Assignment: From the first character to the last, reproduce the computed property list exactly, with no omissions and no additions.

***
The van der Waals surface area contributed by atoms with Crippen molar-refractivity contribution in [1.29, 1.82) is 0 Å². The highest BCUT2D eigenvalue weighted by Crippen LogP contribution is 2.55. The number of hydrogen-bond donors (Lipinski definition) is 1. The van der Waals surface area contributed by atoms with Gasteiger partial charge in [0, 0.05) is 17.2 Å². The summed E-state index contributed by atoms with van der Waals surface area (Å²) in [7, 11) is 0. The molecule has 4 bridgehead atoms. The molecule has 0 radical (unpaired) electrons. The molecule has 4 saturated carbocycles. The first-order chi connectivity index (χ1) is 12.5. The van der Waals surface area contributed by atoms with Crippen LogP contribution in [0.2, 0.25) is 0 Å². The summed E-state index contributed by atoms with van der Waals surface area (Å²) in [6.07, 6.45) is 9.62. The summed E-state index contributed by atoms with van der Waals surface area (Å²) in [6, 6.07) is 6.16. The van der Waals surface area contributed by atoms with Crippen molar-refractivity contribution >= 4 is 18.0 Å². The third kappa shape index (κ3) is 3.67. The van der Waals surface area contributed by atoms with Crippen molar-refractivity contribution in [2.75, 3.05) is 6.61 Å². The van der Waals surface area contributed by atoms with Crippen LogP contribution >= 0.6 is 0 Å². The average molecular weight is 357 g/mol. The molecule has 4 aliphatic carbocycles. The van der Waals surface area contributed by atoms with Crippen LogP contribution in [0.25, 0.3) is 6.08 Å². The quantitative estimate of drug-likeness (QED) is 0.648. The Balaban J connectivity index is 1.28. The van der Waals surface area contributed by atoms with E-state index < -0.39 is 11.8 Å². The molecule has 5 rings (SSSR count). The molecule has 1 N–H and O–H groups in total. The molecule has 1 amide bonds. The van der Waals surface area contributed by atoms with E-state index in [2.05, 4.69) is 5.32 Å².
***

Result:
The van der Waals surface area contributed by atoms with Crippen molar-refractivity contribution in [1.29, 1.82) is 0 Å². The highest BCUT2D eigenvalue weighted by Crippen LogP contribution is 2.55. The number of hydrogen-bond donors (Lipinski definition) is 1. The van der Waals surface area contributed by atoms with Gasteiger partial charge in [0, 0.05) is 17.2 Å². The summed E-state index contributed by atoms with van der Waals surface area (Å²) in [7, 11) is 0. The molecule has 4 bridgehead atoms. The molecule has 0 radical (unpaired) electrons. The molecule has 4 saturated carbocycles. The first-order chi connectivity index (χ1) is 12.5. The van der Waals surface area contributed by atoms with Crippen LogP contribution in [0.2, 0.25) is 0 Å². The summed E-state index contributed by atoms with van der Waals surface area (Å²) in [6.07, 6.45) is 9.62. The summed E-state index contributed by atoms with van der Waals surface area (Å²) in [6, 6.07) is 6.16. The van der Waals surface area contributed by atoms with Crippen molar-refractivity contribution >= 4 is 18.0 Å². The third kappa shape index (κ3) is 3.67. The van der Waals surface area contributed by atoms with Crippen molar-refractivity contribution in [2.75, 3.05) is 6.61 Å². The van der Waals surface area contributed by atoms with Crippen LogP contribution >= 0.6 is 0 Å². The average molecular weight is 357 g/mol. The molecule has 4 aliphatic carbocycles. The van der Waals surface area contributed by atoms with Crippen LogP contribution in [0.25, 0.3) is 6.08 Å². The quantitative estimate of drug-likeness (QED) is 0.648. The Balaban J connectivity index is 1.28. The van der Waals surface area contributed by atoms with E-state index < -0.39 is 11.8 Å². The molecule has 5 rings (SSSR count). The molecule has 1 N–H and O–H groups in total. The molecule has 1 amide bonds. The van der Waals surface area contributed by atoms with E-state index in [2.05, 4.69) is 5.32 Å².